The franchise agreement, on the other hand, is the actual contract between the franchisor and franchisee. The terms of the franchise agreement are binding between the parties, subject to certain changes by some states and allowable variances through operations manual revisions.
Our article contributor today is Jonathan Barber, Partner at Franchise.Law. Jonathan review the differences between the Franchise Disclosure Document(FDD) nand the actual contract you’ll be asked to sign upon entering into an agreement with a Franchisor. Purchasing a franchise can be a complicated transaction and understand these documents is critical. Jonathan shaes some great insight here but to truly understand the issue please feel free to contact him at the link below in the article.
Franchise Disclosure Document vs. Franchise Agreement
By Jonathan Barber
When most people buy a franchise, they look at the Franchise Disclosure Document (FDD) and believe that everything within that document is their contract with the franchisor. However, this is not the case. It is important to understand the difference between the franchise disclosure document versus the franchise agreement when looking to enter a franchise.
What Makes the FDD Distinct from the Franchise Agreement?
What some do not realize is that the FDD is merely an overview of the franchise relationship and includes the experience of the franchisor and its officers; the litigation and bankruptcy history of the franchisor and its officers; the costs the franchisee candidate can expect to incur in building out and operating the franchise; a history of the franchise itself; and the support that the franchisee can expect to receive. The FDD is not a contract itself, although a franchisor can be held legally liable for its contents if an issue of misrepresentation arises. The FDD contents are dictated by federal and state regulations which have several limitations on what franchisors can and cannot include such as financial representations and disclaimers.
When reading the FDD, a franchisee candidate will find several exhibits which include financial statements for the franchisor, a sample copy of the franchise agreement, other standard contracts that the franchisee may be required to sign, if any, state amendments to the franchise agreement and FDD, and receipts to acknowledge that the franchisee candidate received the FDD.
The franchise agreement, on the other hand, is the actual contract between the franchisor and franchisee. The terms of the franchise agreement are binding between the parties, subject to certain changes by some states and allowable variances through operations manual revisions. Although many portions of the FDD are reflected in the franchise agreement, such as ongoing fees, default and termination provisions, and territory size, the franchise agreement goes further into detail to address the rights, roles and obligations of both the franchisee and franchisor in legal terms.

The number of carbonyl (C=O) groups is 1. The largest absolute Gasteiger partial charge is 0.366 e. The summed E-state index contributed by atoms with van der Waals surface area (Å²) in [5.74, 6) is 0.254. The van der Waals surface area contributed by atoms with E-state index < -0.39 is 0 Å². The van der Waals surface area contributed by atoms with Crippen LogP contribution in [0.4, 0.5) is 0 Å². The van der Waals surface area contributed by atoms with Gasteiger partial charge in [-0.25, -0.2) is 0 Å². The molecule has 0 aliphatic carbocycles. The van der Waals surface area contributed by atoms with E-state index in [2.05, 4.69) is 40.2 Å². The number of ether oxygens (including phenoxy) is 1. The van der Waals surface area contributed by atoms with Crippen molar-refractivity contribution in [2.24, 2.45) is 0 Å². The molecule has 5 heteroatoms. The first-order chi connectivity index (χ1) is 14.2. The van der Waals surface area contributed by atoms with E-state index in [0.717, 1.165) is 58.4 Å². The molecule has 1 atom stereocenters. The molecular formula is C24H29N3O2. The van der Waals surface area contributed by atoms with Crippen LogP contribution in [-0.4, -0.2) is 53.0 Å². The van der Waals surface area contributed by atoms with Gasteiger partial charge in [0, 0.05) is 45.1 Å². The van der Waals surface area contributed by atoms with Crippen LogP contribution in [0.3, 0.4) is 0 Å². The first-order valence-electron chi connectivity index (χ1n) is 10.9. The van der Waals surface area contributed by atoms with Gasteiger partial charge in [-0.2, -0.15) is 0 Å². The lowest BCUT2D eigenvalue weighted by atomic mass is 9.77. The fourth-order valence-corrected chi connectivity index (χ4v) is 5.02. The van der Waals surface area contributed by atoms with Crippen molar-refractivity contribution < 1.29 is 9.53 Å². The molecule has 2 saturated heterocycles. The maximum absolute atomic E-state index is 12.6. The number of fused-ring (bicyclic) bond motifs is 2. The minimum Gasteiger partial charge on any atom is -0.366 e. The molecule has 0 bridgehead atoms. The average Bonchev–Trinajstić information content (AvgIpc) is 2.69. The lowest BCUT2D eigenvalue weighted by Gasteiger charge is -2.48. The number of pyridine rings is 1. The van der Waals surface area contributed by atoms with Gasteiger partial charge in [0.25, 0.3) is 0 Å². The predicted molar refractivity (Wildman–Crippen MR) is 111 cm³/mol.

Additionally, when reviewing the franchise prior to purchasing, a candidate should understand that any changes made will be made exclusively to the franchise agreement, not the FDD. In most cases these changes, if any, are made through an amendment to the franchise agreement and must be signed along with the franchise agreement. If any changes are not made in writing and signed by both franchisee and franchisor, then either side risks these changes not being enforceable.
Because of the differences between the FDD and franchise agreement, we highly recommend having a franchise attorney review both documents thoroughly before purchasing the franchise or launching the franchise brand. If you need assistance, please reach out to our team today.
About the Author:JONATHAN N. BARBER MANAGING ATTORNEY
Jonathan Barber is a passionate and experienced corporate transactions and litigations attorney. He has ample experience with large finance corporations, but his true passion lies in working with entrepreneurs and small businesses. This led him to the Liberty University School of Law where he studied transactional law.
After graduating with his JD, Jonathan became an adjunct professor of business law at a local community college, then began working as an associate attorney under Jason Power. Like Jason, Jonathan’s drive comes from his “healthy disregard for the impossible.” Ready to take on any challenge, Jonathan will do everything possible to find a solution. His diligence and commitment to law has led him to being named a 2019 1851 Magazine Franchise Legal Player, 2019 and 2020 Franchise Times Legal Eagle, and 2016, 2017, and 2018 North Carolina Pro Bono Honor Society.